At the same time, it’s painfully obvious that this is a man over his head. Not stupid, but unprepared and misinformed. He has faith that God is on his side, on America’s side and that’s enough to guide him right. The film paints Dick Cheney as evil incarnate, displaying and vocalizing the most crul and evil traits that have been thrown at George W. Bush over the years. Within the context of the film he is essentially the devil, persuading the President to do things he perhaps ought not, and often for the wrong reasons. There is an insecurity in his dependence on Cheney, who is painted as an opportunist, taking advantage of the good natured sluggishness of his President, bringing him down. Why Bush listens to him and not Colin Powell is never really understood. Perhaps he falls for the same traps and tricks of wording he throws upon the public. Powell is reasoned and clear, but he does not use catch phrases or “evil” quite enough to capture W.’s attention.

On the other side of the spectrum, Laura Bush is presented in the best light. Enigmatically brought to life by Elizabeth Banks, she is afforded humanity beyond ridicule (somehow, you never laugh at her, the only character really exempt from mocking). Motivated by intelligence and love, it seems she becomes the mirror of good in George W. Bush. It’s through her eyes we’re able to see the good in the man, and she is the motivator for change. Considering, it’s also surprisingly grounded and impartial. She is not blind to his faults, but she seems him for the good he is capable of.

One scene that stands as the very best of the film, striking the perfect balance of all of Stone’s ideas, is a re-creation of the press conference where Bush has been asked about his mistakes. He seems confused and is unable to answer, you are laughing… but are simultaneously heartbroken. Grobin’s performance adds gravitas to the moment, and it’s as if you’re watching a naked man drowning. Humiliated and broken by the idea of his own insufficiencies. I don’t think he believed he was without fault, but it’s as if all the flashbacks of his mistakes are flashing before his mind, and he can’t just pick one. It’s not a matter of pride, but immense shame that he is an imperfect human being.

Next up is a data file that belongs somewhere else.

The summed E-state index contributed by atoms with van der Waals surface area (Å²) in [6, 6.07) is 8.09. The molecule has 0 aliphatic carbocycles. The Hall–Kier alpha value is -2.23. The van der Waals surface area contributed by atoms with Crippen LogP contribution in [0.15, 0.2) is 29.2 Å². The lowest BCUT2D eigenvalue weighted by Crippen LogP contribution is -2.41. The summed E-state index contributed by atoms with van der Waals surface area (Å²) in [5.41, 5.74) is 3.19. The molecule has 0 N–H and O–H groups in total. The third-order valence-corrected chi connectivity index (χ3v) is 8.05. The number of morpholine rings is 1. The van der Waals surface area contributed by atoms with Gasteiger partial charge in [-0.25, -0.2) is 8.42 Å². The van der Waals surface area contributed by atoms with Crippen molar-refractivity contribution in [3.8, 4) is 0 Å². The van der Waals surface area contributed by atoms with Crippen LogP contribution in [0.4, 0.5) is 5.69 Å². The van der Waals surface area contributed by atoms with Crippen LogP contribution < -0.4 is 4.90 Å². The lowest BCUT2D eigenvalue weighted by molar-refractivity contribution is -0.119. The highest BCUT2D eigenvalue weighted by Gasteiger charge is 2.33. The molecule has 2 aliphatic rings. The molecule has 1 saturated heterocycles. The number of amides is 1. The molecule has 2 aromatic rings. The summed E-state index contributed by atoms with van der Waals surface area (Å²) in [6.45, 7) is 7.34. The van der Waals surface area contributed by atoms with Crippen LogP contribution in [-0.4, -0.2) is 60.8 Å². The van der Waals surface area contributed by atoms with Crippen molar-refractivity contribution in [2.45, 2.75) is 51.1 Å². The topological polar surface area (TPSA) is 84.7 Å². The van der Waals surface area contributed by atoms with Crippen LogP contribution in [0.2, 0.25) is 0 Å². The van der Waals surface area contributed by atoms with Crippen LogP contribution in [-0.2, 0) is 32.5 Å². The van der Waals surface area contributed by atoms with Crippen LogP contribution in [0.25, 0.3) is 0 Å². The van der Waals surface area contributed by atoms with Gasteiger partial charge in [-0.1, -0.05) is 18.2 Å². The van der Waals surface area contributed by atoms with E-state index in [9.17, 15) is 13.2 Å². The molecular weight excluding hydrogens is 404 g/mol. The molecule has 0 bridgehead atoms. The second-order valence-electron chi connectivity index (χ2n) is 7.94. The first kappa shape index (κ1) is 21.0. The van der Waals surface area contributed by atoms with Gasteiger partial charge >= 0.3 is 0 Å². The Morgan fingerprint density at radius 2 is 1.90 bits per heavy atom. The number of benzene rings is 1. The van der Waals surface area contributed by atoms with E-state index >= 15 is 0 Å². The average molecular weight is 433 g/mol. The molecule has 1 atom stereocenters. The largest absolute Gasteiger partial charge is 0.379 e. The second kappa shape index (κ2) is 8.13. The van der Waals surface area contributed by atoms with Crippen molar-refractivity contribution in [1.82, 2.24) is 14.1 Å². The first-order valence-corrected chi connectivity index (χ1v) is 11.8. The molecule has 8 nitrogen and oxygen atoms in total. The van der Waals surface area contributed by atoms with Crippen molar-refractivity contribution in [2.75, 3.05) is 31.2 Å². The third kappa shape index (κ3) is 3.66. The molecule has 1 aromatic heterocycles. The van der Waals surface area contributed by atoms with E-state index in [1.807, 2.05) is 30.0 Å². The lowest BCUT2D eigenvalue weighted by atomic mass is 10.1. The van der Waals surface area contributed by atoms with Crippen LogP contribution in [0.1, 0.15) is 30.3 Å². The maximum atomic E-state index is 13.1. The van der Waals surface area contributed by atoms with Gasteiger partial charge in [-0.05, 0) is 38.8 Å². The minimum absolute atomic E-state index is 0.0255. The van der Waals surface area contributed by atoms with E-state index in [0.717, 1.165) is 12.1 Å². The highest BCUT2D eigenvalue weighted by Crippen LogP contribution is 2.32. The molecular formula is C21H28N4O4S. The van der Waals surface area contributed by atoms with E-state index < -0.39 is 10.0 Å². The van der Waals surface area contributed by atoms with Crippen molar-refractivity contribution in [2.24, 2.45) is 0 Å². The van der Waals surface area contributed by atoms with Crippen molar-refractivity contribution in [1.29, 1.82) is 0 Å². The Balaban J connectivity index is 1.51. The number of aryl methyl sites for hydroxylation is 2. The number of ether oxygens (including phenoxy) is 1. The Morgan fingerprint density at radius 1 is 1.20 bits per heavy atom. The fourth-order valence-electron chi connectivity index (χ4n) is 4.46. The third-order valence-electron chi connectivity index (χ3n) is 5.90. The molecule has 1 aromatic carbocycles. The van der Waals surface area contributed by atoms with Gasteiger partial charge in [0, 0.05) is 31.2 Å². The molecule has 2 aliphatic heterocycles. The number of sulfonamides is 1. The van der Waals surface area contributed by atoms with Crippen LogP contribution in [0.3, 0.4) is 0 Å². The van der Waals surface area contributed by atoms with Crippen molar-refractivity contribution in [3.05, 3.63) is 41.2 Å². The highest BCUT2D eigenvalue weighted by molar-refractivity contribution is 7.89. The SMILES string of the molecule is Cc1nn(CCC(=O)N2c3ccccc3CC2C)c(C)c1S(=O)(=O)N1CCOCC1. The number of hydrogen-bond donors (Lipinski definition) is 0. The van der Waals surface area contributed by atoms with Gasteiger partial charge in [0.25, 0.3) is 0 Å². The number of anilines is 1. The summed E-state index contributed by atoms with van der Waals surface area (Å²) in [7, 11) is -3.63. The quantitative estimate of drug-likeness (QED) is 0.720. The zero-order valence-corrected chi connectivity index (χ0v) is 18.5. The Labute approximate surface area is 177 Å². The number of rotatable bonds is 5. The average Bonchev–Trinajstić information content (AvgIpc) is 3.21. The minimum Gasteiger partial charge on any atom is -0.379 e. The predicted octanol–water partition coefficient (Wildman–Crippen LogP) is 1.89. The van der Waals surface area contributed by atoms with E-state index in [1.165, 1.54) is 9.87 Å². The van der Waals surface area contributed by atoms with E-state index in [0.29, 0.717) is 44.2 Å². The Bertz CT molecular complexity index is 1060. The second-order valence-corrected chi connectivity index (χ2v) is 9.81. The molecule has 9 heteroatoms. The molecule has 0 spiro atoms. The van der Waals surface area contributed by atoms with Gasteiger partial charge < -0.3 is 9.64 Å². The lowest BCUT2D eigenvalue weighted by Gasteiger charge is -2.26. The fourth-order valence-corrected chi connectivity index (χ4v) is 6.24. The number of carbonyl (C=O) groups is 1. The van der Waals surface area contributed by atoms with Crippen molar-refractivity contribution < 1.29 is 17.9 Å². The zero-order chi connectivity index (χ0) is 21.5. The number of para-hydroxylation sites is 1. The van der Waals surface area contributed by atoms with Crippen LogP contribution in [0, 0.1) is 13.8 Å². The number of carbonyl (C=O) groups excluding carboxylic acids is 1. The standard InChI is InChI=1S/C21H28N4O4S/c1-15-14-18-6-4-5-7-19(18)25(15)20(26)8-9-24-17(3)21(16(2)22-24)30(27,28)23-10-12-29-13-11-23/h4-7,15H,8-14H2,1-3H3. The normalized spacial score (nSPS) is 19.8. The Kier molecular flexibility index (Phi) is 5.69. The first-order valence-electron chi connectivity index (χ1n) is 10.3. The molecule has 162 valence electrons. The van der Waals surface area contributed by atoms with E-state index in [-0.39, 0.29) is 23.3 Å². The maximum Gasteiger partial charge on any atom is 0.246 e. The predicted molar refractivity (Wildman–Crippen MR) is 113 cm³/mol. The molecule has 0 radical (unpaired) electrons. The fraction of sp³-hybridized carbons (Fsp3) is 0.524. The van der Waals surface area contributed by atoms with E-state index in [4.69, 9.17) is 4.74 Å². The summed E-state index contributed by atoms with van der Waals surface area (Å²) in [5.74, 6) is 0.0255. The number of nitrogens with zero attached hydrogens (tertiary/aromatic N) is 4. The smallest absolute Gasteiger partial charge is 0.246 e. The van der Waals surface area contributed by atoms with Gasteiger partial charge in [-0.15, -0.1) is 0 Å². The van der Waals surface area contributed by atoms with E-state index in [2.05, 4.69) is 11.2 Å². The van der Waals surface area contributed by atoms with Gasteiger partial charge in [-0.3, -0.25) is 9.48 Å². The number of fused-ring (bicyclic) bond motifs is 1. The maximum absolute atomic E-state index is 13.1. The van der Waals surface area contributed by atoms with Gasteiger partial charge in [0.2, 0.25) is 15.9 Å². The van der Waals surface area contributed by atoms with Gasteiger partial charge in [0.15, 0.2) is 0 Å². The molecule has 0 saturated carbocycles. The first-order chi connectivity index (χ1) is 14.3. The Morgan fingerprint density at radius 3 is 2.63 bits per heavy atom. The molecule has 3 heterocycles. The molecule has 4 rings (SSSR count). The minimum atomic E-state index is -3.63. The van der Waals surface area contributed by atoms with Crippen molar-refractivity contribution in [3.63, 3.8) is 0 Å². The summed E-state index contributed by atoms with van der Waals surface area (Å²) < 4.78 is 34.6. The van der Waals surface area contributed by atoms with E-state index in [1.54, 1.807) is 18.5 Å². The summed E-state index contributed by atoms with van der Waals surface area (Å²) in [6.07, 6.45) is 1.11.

As “With God on your Side” begins to play, it becomes clear that God does not tae sides because the world is never black and white. W. and humanity itself exist as a shade of gret and without acknowledging that, only pain will follow. In a film as imperfect as the man it’s portraying, W. is still able to touch on the few golden moments, shedding light on one of the most (in)famous of American Presidents, maintaining that he is only human. Does this means we should forgive him? Forget all the lives that have been lost because of his blunders and the grand assumption that with God on your side everything will work out. Unfortunately, though plagued with the idea that his own father picked a favourite son, W.’s striving to be the preferred in the eyes of God is misguided. He is well meaning, but there is no real understanding of consequences or limits. Without this vision, it’s difficult to guide others down the right path.

4 responses to “W. (Oliver Stone, 2008)

  1. I finally saw this Thurs. night, and I was very entertained by it, but I’m not sure at all how to categorize it. Stone’s “Nixon” was so imposing and “Citizen Kane”-like with its narrative back-&-forth, it’s experimentalism, its monumentality and of course its intoxicating treatment of power. There’s never any real doubt about the centrality of the protagonist: he may be a ‘fallen hero’ but he’s not an anti-hero, someone whose fate is really not of his own making.